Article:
Mel Savage Executive Coaching

Six Beliefs Top Leaders Have That Build Self-Trust

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Here are six beliefs top leaders have in themselves that build self-trust and makes the process of success easier.

I’ve lost 35lbs in 2023.

And it’s the easiest 35lbs I’ve ever lost.

Every other time I’ve been on a weight loss “journey”, it’s been stressful and full of worry.

The main reason was because I told myself losing weight was going to be hard.

My story about weight loss was I can’t do it successfully. I always gain the weight back. I’m a binge eater. I start strong then peter out. I’m not strong enough. I can’t control my eating… and on and on.

I think it’s quite obvious why I wasn’t losing the weight.

When you think you can’t do something … you can’t.

A big reason I’ve lost 35lbs is because I’ve decided it’s possible.

I’ve decided I can make it possible.

I’ve decided to believe in myself.

Belief in one’s self is often the biggest difference between success and failure.

So I set a goal.

I didn’t rush it.

I got the support I needed.

And I enjoyed myself and celebrated along the way.

It was work.

But I didn’t make it hard.

Today, I want to share six beliefs top leaders have in themselves that build self-trust and make the process of success easier.

1: I Can Figure Anything Out

Most leaders already have this belief. By the time you become a leader, you’ve experienced this with yourself over and over again. And it’s easy to apply this belief to situations you’re familiar with because you have lots of evidence you can solve certain kinds of problems.

The opportunity for many people is to apply this belief to things you haven’t done before.

As you advance as a leader, you’ll face many new situations with new hurdles or bigger stakes. And it’s in those moments where top leaders believe in their creativity and tenacity to figure anything out.

2: I Can Connect With Anyone

I hear people say things like “I can’t work with that person” or “I wish this person was more like this or that”. In both these scenarios (or ones like them), you throw up roadblocks for yourself.

Top leaders don’t make people a problem.

Yes, some people are going to be natural for you to work with. And some will be more complex. So what? You can figure anything out, and that goes for people relationships too.

It may take 10, 20, or 50 attempts before you develop a workable connection with someone, but that’s the job of a leader. It doesn’t have to be hard. It just may take longer with some people.

3: I’m Good At What I Do

Leaders are comfortable with believing they are good at what they do. They don’t have false modesty or deflect appreciation. What stops some people from truly leaning into this belief is their fear of becoming arrogant.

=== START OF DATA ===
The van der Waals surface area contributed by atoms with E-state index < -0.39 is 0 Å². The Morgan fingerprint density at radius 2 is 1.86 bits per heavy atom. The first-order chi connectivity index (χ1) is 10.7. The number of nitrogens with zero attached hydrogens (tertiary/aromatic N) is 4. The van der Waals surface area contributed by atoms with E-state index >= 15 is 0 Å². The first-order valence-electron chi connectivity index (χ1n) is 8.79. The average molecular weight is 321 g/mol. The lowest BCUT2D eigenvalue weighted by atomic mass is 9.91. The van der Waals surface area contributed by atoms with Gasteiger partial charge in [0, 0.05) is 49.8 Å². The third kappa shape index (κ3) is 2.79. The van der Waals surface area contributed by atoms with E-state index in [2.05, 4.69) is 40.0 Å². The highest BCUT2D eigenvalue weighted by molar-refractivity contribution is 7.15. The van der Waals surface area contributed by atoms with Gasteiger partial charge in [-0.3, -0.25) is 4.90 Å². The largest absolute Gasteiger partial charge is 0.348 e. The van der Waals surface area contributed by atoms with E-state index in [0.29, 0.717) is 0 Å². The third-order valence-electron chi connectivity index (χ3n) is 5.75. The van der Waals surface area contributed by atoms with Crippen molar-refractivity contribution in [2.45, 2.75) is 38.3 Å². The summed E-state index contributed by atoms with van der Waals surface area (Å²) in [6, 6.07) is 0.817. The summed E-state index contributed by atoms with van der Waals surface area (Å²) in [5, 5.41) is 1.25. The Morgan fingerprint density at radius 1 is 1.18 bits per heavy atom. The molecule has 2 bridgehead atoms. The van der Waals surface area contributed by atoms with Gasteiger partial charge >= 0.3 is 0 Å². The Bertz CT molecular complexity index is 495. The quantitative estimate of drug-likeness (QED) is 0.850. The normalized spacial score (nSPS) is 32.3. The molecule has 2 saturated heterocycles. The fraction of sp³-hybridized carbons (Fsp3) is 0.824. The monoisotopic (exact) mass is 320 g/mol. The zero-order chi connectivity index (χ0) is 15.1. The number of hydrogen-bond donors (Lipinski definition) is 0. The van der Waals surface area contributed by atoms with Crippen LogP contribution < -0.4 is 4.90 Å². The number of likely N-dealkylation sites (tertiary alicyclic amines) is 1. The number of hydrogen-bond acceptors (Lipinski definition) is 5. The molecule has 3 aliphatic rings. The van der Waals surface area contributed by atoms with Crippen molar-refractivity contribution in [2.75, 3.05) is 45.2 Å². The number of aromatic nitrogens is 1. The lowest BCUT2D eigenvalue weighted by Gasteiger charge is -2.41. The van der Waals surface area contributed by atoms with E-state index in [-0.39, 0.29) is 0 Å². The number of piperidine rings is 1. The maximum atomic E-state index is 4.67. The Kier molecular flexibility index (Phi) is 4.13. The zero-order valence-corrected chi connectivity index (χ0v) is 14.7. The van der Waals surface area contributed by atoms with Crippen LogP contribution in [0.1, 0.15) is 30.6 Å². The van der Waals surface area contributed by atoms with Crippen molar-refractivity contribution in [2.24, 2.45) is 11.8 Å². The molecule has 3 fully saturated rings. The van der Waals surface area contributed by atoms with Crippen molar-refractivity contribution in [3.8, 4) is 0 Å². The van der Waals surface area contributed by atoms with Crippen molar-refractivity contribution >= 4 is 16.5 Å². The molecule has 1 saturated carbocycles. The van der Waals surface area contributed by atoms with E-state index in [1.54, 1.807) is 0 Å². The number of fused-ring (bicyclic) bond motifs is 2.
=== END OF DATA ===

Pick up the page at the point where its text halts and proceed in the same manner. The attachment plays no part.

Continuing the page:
Arrogance isn’t the believing that you’re good at what you do. Arrogance is believing you’re better than someone else. And believing you’re better than someone else is usually a sign of insecurity – not self-trust.

So don’t worry – it’s safe to believe you’re good at what you do. You won’t become arrogant.

4: I Like Myself The Way I Am

There’s a difference between wanting to improve yourself, and thinking you’re broken and need to be fixed. One is about building yourself up. The other is about tearing yourself down.

Top leaders are always building themselves up. They rarely indulge is negative self-talk or beat themselves up. They prefer to invest their energy in solving problems and learning as they go.

5: Mistakes Are Part Of The Process

Speaking of learning as they go, top leaders know that making mistakes is part of the process.

The challenge for developing leaders is they take mistakes personally and make themselves bad or wrong for making a mistake. They worry that making a mistake will somehow negatively impact their development or reputation, and ultimately lead to losing their job.

Leaders know there’s nothing wrong with making a mistake. And that’s how they handle it when they make one. They know they won’t lose their job for making one as long as they learn as they go.

It’s only the folks who keep making the same mistake over and over again without learning that put themselves in jeopardy. And that’s not you.

6: I Have My Own Back

It’s reassuring when you have a friend or mentor that’s always on your side. It’s a safe place you can go where you know the person will always supports you.

When you “have your own back”, you’re that person for yourself. Whether you make a mistake, doubt yourself, have someone question your ability, face a bully, have too much work, get fired, or any other adversity that comes with being a leader, you are your own safe place.

Bottomline: Leaders Trust Themselves

Top leaders know that if they want other people to trust them, they need to trust themselves first.


I have 20+ years working as a leader in the corporate world. I know what you need to do. And I combine that with four years of training as a cognitive behavioral coach. I know how to help you naturally think like the leader you want to be.

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